The smartphone has probably done more to connect people than any other invention in history, making instant communication with family, friends and colleagues across the globe a piece of cake.
Take a quick count of the number of heads bowed over gadgets when you are next outside, however – if you can tear yourself away from your own phone, that is – and you will see it has done just as much to disconnect people from their immediate reality and the joys it can bring.
But a growing global movement is harnessing the best of both worlds, using tech to connect people to the natural world and each other, and boost global conservation efforts in the process.
iNaturalist is a thriving online community driven by an army of smartphone-toting naturalists and biologists. These professionals and amateurs sally forth into the world, heads-up and eyes open, to take pictures of the flora and fauna they encounter, be it in urban environments or in the wild. They then use the iNaturalist app to upload their observations, as they are known, for their peers to identify.
“We started iNaturalist to explore how technology could be used to connect people to nature,” says Scott Loarie, one of the founders of the community. “But we also found that the observations and identifications people were sharing were an exciting new source of data for science and conservation.”
The numbers are already impressive after just six years of operation. The site has just short of 400,000 registered users, who have clocked up 4.8 million verifiable observations across 100,000 species. With such rich data available, and so many great brains sifting the treasure trove, it’s little wonder that iNaturalist has led to the discovery of completely new species, and rediscoveries of others.
In 2011, Luis Mazariegos, from Colombia, uploaded a picture of a cute, if rather toxic, red and black frog. The photograph caught the eye of Ted Kahn, a scientist who is part of the International Union for the Conservation of Nature’s Amphibian Specialist group. Two years’ later, they published research identifying the little critter as a previously unknown species of Andean poison frog.
Another picture, this one snapped in Vietnam, turned out to be the first-ever documented photograph of a snail described on one of Captain Cook’s voyages in the 18th century. This snail, Myxostoma petiverianum, had not been seen in over a hundred years.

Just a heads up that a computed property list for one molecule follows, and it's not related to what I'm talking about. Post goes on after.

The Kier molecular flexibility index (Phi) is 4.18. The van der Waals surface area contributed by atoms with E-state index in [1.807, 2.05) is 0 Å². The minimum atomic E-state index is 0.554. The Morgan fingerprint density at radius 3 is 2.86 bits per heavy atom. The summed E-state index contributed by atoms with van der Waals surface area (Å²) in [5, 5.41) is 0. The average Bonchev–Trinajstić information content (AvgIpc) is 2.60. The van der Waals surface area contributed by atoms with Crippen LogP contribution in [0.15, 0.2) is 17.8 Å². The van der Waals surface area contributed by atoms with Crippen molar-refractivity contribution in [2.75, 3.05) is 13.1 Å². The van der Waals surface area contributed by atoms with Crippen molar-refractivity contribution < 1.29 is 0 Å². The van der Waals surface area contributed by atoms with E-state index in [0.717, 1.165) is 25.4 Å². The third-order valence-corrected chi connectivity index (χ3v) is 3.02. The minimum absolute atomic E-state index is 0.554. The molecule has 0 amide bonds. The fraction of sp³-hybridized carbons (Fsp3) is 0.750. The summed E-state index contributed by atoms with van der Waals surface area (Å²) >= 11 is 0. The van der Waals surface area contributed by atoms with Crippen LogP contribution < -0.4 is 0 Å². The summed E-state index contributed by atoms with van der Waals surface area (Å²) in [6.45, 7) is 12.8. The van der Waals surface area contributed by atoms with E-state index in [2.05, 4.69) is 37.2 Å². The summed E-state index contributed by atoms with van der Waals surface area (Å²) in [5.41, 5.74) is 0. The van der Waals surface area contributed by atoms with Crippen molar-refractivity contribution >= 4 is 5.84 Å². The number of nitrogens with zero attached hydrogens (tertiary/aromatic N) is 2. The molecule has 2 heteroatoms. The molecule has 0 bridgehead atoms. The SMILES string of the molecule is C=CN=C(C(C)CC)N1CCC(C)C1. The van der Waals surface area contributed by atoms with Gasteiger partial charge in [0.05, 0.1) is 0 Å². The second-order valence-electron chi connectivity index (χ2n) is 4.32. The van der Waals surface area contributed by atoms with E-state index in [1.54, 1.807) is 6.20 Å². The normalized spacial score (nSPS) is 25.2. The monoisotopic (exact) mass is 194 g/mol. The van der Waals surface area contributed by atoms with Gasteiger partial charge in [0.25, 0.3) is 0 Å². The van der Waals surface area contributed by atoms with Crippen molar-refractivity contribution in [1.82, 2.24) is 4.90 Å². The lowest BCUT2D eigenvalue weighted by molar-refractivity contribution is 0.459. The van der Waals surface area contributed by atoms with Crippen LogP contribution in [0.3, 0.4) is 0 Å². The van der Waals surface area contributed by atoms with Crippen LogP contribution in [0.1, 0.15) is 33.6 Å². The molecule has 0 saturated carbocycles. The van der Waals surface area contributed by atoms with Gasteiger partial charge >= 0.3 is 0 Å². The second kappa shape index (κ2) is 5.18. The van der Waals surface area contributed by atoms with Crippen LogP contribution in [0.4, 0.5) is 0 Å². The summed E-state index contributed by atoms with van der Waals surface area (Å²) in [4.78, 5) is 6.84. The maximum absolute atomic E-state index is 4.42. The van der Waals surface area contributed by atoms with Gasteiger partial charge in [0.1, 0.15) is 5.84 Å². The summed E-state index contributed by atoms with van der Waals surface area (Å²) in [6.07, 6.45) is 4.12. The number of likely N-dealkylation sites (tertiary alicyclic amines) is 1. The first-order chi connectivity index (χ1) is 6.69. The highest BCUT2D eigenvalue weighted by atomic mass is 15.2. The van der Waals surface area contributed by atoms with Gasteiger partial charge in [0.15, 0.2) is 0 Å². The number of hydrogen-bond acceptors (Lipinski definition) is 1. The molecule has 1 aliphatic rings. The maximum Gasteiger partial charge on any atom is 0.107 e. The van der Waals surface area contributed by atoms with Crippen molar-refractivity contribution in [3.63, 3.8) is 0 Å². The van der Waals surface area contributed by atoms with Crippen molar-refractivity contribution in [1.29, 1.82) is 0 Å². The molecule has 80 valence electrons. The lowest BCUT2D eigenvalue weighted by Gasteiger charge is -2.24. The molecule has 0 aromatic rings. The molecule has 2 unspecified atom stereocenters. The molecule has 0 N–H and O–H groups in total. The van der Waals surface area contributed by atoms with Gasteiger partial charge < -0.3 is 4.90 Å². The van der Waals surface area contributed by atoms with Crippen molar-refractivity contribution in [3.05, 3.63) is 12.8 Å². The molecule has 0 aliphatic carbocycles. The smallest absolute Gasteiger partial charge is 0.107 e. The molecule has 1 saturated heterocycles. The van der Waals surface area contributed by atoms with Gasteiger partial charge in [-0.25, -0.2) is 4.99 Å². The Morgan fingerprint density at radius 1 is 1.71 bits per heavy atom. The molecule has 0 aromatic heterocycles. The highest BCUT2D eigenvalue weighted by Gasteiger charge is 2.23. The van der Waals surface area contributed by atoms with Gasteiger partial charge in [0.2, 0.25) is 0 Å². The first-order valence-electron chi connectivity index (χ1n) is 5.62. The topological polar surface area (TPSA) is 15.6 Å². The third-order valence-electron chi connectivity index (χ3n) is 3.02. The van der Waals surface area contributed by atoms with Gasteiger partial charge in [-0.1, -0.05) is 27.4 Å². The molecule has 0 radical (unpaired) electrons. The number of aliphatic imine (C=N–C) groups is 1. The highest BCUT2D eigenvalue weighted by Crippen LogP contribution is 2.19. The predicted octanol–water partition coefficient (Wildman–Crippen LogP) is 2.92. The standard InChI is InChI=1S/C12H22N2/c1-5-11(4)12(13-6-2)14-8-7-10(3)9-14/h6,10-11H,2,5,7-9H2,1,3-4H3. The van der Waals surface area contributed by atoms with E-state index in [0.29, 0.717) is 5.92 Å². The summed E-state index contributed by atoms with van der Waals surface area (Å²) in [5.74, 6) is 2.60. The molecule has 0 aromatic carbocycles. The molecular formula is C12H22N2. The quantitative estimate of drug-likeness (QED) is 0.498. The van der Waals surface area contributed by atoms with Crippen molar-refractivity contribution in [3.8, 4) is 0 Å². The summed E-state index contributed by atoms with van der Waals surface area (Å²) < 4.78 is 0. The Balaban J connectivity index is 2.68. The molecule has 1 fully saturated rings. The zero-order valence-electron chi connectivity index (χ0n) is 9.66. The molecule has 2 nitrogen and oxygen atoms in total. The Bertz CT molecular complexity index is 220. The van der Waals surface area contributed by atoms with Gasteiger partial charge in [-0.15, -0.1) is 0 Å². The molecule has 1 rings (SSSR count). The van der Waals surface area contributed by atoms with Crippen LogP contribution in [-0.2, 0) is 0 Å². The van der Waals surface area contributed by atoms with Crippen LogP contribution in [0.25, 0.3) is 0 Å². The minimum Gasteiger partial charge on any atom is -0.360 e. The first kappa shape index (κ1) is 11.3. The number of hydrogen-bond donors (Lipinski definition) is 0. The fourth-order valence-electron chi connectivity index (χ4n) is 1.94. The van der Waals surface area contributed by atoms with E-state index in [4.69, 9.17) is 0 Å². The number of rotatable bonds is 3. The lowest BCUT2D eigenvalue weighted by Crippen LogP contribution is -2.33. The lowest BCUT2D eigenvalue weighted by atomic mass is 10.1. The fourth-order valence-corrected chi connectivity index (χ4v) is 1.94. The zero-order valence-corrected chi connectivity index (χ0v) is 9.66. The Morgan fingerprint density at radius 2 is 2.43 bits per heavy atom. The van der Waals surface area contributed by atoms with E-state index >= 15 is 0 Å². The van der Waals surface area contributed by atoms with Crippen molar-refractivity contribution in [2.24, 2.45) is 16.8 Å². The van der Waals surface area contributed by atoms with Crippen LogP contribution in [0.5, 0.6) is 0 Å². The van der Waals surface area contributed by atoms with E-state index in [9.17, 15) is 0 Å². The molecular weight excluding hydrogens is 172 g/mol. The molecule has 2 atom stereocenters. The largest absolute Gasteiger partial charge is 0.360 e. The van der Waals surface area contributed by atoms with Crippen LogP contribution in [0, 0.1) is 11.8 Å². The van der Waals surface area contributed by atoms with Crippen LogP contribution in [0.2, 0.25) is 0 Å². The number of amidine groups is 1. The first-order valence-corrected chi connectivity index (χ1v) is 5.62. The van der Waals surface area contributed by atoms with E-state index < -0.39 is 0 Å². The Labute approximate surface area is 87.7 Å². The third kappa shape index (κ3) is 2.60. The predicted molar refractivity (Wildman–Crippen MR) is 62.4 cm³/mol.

Even youngsters are getting in on the act.
“One story that made me very proud was when an iNaturalist observation marked the discovery of a new species of snake not previously known from a National Park,” says Loarie. “It turned out the observation was made by a 4th grader. It’s so cool to think that even young kids can play active roles in making real scientific discoveries.”
But the real power of iNaturalist doesn’t lie in such discoveries, thrilling as they may be.
“A single observation may not be incredibly informative by itself, but when it’s united with thousands of other data points, a beautiful picture emerges,” says Sam Kieschnick, an Urban Wildlife Biologist with Texas Parks and Wildlife.
Kieschnick – who has clocked up over 25,000 observations and over 100,000 identifications, and is the proud holder of a master’s degree in the genetics of pocket gophers – believes iNaturalist is a powerful tool for conservation, particularly as human development changes the distribution of species.
“As urbanization continues, as the climate changes, new and different species come into areas and some species are pushed out,” he says. “With iNaturalist, we can actively document these changes. Not only does this provide data … it shows policy makers that there's an active constituency of people that seek out this diversity. This is a big deal. It's a policy-changing sort of thing.”
The community is only going to become more influential. iNaturalist has teamed up with UN Environment and Canada for a global Bioblitz to celebrate World Environment Day – the world’s largest celebration of the environment, which takes place on 5 June every year.
Everybody with a phone is being encouraged to download the app and post their pictures between June 1 and 12. The hope is to boost a community that is already seeing huge growth. And to deal with the expected expansion, and ease the burden on the experts who identify species, plans are afoot to improve an automated approach to species recognition.
The current system can instantly identify 20,000 species. But it needs at least 20 different photographs of the same species to be uploaded and identified/tagged to make reasonable suggestions. The goal is for people to point their phone at any species and find out what it is on the spot.
For Loarie, growing the numbers and getting the new technology online will mean a massive, and welcome, boost for conservation.
“If we can maintain iNaturalist's growth for the next ten years … we will have enough data to drive ongoing annual assessments of the global health of hundreds of thousands of species,” he says.
“Imagine a global scientific instrument bringing the health of the world’s ecosystems into focus like never before, one that’s powered by the explorations of millions of people sharing and teaching one another about nature at the grass-roots level. That’s our vision for iNaturalist.”
Image: Andinobates, a news species of Andean poison frog identified through iNaturalist, ©Luis Mazariegos